Wire Alternator
Dave Stribling
December 9, 2016

Ammeters and 1-Wire Alternators

I'm taking a fresh look at the old dash in my 1970 Mach 1. The ammeter never worked and I have an NOS ammeter ready to drop in, but I've since converted to a big amp 1-wire alternator. Is there a safe way to fuse and install a factory ammeter into this configuration? The internet is rife with folks who insist it should not or cannot be done, but I thought all of us could of benefit from the schooling of the masters and that amazing collective wisdom at MM.

Douglas Phillips
Pacific Grove, California

Because you upgraded to a 1-wire alternator, I would lose the ammeter entirely and go with a voltage gauge. If you read Jim Smart's article on the subject on Mustang 360 (www.mustang-360.com/how-to/interior-electrical/mump-1005-ford-mustang-instrument-panel-troubleshooting), you'll find out the ammeter was very weak from the factory and frequently burned out. The ammeter is live all the time, which means it can actually be a fire hazard. American Autowire states right in its instructions that the company does not support the use of an ammeter in its wiring harness upgrades. The 1-wire alternator manufacturers are very fuzzy about the subject.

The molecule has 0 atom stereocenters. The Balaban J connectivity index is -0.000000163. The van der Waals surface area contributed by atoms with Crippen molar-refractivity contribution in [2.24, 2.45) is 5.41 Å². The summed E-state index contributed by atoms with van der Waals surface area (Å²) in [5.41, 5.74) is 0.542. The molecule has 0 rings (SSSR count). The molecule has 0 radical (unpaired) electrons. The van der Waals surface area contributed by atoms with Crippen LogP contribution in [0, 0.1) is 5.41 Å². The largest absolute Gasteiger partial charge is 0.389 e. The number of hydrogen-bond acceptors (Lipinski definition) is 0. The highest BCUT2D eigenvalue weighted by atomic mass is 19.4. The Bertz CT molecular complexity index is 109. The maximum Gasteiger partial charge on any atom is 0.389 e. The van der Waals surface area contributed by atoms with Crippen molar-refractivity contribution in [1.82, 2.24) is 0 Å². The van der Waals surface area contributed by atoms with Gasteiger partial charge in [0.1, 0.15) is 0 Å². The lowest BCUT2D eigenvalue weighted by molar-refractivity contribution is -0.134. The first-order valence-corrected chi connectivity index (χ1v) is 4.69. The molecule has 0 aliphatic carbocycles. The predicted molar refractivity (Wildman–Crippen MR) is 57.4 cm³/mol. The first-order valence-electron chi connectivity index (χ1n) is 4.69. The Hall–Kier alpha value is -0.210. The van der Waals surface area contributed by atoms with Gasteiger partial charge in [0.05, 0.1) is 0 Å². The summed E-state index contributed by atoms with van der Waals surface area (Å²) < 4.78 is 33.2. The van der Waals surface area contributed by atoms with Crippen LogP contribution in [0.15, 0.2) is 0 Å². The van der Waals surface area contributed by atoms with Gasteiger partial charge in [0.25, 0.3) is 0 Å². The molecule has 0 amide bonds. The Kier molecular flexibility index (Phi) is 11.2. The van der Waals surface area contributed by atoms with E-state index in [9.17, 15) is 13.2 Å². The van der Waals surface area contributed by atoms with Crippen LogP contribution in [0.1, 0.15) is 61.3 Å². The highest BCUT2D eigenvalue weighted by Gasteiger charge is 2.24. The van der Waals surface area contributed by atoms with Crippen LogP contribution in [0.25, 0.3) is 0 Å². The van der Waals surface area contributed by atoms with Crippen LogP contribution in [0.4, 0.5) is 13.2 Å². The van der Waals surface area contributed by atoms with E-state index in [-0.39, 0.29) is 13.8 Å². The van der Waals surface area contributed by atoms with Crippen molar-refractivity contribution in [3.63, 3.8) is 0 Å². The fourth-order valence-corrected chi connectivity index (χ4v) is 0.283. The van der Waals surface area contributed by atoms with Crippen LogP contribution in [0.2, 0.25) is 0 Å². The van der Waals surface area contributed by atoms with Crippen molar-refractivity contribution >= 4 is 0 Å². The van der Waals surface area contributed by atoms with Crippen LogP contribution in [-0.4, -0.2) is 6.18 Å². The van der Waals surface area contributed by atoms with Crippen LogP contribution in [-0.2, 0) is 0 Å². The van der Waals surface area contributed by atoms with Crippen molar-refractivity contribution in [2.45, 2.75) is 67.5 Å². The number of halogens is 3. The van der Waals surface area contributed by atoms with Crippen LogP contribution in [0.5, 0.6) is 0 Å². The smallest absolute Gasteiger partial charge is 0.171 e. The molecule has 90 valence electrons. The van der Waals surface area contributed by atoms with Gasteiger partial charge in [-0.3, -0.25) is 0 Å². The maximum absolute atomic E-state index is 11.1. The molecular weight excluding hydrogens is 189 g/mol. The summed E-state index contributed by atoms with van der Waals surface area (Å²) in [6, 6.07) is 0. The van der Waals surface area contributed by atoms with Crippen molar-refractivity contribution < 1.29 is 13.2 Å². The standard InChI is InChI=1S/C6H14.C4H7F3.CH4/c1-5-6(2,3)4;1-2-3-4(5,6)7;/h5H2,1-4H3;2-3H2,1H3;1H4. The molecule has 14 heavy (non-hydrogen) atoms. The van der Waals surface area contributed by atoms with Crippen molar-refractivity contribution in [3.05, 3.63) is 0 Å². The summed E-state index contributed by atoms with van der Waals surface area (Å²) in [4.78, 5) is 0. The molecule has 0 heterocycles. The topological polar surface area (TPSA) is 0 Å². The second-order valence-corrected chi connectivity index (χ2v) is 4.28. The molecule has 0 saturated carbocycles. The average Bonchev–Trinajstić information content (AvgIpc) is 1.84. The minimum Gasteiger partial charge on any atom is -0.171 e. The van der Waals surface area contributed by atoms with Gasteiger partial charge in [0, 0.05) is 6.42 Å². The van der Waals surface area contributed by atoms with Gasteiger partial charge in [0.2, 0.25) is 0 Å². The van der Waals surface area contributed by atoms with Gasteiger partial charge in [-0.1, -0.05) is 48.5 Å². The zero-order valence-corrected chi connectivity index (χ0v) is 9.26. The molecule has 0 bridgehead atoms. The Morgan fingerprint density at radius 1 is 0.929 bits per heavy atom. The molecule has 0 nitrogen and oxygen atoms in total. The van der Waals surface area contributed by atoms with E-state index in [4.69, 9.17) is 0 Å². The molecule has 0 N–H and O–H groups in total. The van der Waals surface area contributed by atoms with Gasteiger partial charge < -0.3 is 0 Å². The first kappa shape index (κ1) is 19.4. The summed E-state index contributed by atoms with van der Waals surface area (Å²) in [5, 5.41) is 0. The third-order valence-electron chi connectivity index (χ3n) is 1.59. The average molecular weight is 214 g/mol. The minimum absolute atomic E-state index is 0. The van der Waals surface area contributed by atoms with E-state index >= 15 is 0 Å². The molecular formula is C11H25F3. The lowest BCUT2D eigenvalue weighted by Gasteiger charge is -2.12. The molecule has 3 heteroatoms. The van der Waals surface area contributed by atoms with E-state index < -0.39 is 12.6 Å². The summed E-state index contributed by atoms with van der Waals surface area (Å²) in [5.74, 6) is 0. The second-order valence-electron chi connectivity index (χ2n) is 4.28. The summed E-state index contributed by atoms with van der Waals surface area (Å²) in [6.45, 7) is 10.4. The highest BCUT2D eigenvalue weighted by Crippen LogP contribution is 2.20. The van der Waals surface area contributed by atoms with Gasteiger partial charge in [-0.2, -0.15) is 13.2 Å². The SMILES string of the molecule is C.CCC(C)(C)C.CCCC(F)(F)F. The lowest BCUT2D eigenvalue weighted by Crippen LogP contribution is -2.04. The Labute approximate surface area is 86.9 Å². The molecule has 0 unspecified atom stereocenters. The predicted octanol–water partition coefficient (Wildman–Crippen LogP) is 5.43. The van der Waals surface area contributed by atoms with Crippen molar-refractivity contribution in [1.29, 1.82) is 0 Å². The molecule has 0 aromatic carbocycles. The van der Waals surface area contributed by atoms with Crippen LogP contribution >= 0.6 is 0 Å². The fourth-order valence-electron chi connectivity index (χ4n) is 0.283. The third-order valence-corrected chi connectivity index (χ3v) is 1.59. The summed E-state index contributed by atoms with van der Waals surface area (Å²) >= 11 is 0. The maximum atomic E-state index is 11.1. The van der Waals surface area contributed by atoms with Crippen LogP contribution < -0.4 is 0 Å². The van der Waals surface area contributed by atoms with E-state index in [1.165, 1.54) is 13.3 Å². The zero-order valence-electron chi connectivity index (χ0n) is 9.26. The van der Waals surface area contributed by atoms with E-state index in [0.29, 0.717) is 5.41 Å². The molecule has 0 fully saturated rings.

With your 1-wire setup, you are probably pushing 100-plus amps. Remember, your original alternator was 38 to 55 amps. Even though it is somewhat protected from taking the full force of that alternator charging everything at once, things can go bad really quickly. With a voltmeter, you blow a fuse. The coil in the ammeter can heat up and catch fire. Yes, there are owners claiming they are running their ammeters with a 1-wire with no problems. Some of those owners have dead ammeters (and don't know it yet), and some haven’t lit up the alternator to its fullest potential.

If you do run the ammeter, take a look at the original wiring harness. If you are running the 1-wire to the original two-terminal harness connector, you should be OK. If you are running the 1-wire directly to the starter solenoid post (and then to the car circuits), the ammeter circuit may not work properly. The remote connection to the ammeter through the splice in the harness plays to the way the circuit works. You also should put an inline fuse on the circuit to the ammeter to be on the safe side.

Inline Six Core Plug

I have a 1966 convertible; 200ci six with a bench seat. I recently had the engine rebuilt, and I’m having a hard time finding a freeze plug for the cylinder head. Would you happen to know the correct size and part number? I’m trying to keep the car as original as possible. The shop where I had it rebuilt used a rubber plug, and I really don't like that. Please let me know, thanks!

Antonio Fierro
Via the Internet

The Ford service part number for the end plug is C8DZ-2026-A, and it is actually a 1 1/64 inch plug. There should be no markings on the plug, and it should be about 1/4 inch in depth. Green Sales (800-543-4959; www.greensalescompany.com) in Cincinnati, Ohio, has a ton of them. Give the company a call and they can get you set up with the correct plug. If you need the clean-out plug, it is 1 3/4 inches in size and the Ford number is C8AZ-2026-A.